Is there a Christmas tree shortage in Missouri or Illinois? It depends who you ask
Missouri Christmas tree buyers may find fewer trees to choose from this year, and it largely depends on whether your tree is grown in the state or elsewhere.
Tree farmers in some states are blaming the Great Recession of 2008 for a shortage. At that time, financial woes prompted farmers to scale back planting and even put some farms out of business. Weather and growing conditions around the country have also had an impact.
It can take about eight years for a tree to reach the typical Christmas tree height of 6 to 8 feet, according to Teresa Meier, a spokesperson for the Missouri Christmas Tree Association.
- 2002: 92,483
- 2007: 27,344
- 2012: 32,810
But don’t call current market conditions a shortage, Teresa Meier said, at least in Missouri.
“We are considering it a tighter supply,” she said. “Instead of people having a choice of eight or 10 trees, they may have five to six choose from. There are still plenty of good trees available.”
The MCTA lists more than 35 farms on its membership roster, most of which sell directly to customers who select the trees themselves.
“There’s a shortage”
A Kirkwood Christmas tree retailer who sources his trees from North Carolina sees the situation differently.
Dan Mitchell, co-owner of Summit Produce at Kirkwood Farmers' Market, says there is, in fact, a Christmas tree shortage. He blames the Fraser fir craze of a few years ago.
“At that point in the industry there was a glut,” Mitchell said. “It takes a good 10 years to grow an 8-foot Christmas tree, so that market was saturated. So what happened at that point everybody started cutting prices.”
From there, it was a matter of supply and demand for America’s favorite Christmas tree.
“So these guys who were just getting into the business realized ‘hey, everybody is cutting their prices, I can only sell my trees for x amount, so let’s just bail out.’ So they basically sold their trees off, their farms off, their land. That has finally caught up to us 10 years later.”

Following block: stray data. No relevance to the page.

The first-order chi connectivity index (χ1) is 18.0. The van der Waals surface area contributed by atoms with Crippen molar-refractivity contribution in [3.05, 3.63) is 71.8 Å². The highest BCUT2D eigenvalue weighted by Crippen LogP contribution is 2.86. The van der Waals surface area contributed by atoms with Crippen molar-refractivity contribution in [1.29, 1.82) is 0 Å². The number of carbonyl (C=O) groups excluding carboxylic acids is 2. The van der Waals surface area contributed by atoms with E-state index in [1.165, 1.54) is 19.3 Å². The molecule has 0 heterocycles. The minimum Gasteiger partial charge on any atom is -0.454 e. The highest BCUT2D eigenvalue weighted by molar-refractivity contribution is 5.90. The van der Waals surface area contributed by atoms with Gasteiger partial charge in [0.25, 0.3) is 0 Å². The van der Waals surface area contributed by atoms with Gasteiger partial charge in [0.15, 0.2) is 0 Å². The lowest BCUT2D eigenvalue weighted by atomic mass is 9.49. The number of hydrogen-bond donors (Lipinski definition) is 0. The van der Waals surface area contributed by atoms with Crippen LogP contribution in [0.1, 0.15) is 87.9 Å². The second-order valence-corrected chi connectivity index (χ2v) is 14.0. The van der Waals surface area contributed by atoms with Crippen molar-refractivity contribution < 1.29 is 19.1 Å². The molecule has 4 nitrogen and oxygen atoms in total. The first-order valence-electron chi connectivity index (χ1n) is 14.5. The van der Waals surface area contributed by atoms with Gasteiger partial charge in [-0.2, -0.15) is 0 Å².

Oregon is the nation's Christmas tree leader, harvesting more more than 6 million trees a year, according to the NCTA.
“There’s no shortage”
Missouri Christmas tree farmers faced their own challenges.
“Trees are like any farm crop,” Teresa Meier said. “They go through grower cycles, and we are in a lower cycle due to aging growers, so less farms, and some years of difficult growing conditions.”
Those conditions include a drought that hit Missouri in 2003 and 2004.
“Many of the growers lost the seedlings that they planted for two years in a row, so they had two years of non-harvest basically,” said MCTA president Steve Meier, who is married to Teresa Meier. “During that time we had some older growers that decided since they had such a drastic loss, they got out of the business at that time.”
Steve Meier said the recession did not have a major impact on Christmas tree farmers in Missouri.
Americans bought more than 27 million real Christmas trees and about 21 million fake trees in 2017, according to the NCTA.
“‘Shortage’ sounds like there’s not going to be a tree for everybody,” Steve Meier said. “But that’s not true. There’s an abundance of trees for everybody to find a tree, it’s that you don’t have as much of a choice to choose from.”
Both the Illinois Department of Agriculture and the Illinois Christmas Tree Association maintain there is no shortage. IDOA’s Nursery & Northern Field Office Section Manager, Scott Schirmer said that because of the 2008 dip in planting, some customers will notice a difference in available trees.
“Growers cut back on plantings back then, which is resulting in fewer trees ‘of size’ available now,” Schirmer said. “I don't believe there is a true shortage in the sense that folks won't be able to get one. They may just have to pay more for larger trees since those are scarcer at the moment.”
Whether you call it a shortage or “tighter supply,” fewer trees translates into higher prices, although not by much, Steve Meier said. If you buy a scotch pine, white pine, or spruce from a farm in Missouri it will cost between $30 and $35 on average, reflecting an increase of about 25 cents a foot over last year.
Buying a Fraser fir is a different story. Mitchell said he’s had to raise the price for the popular tree from about $79 dollars in previous years to $85. The ICTA estimates the Fraser fir could sell for $90 depending on where in Illinois you live.
The NCTA reports the national average cost of a Christmas tree was $75 in 2017.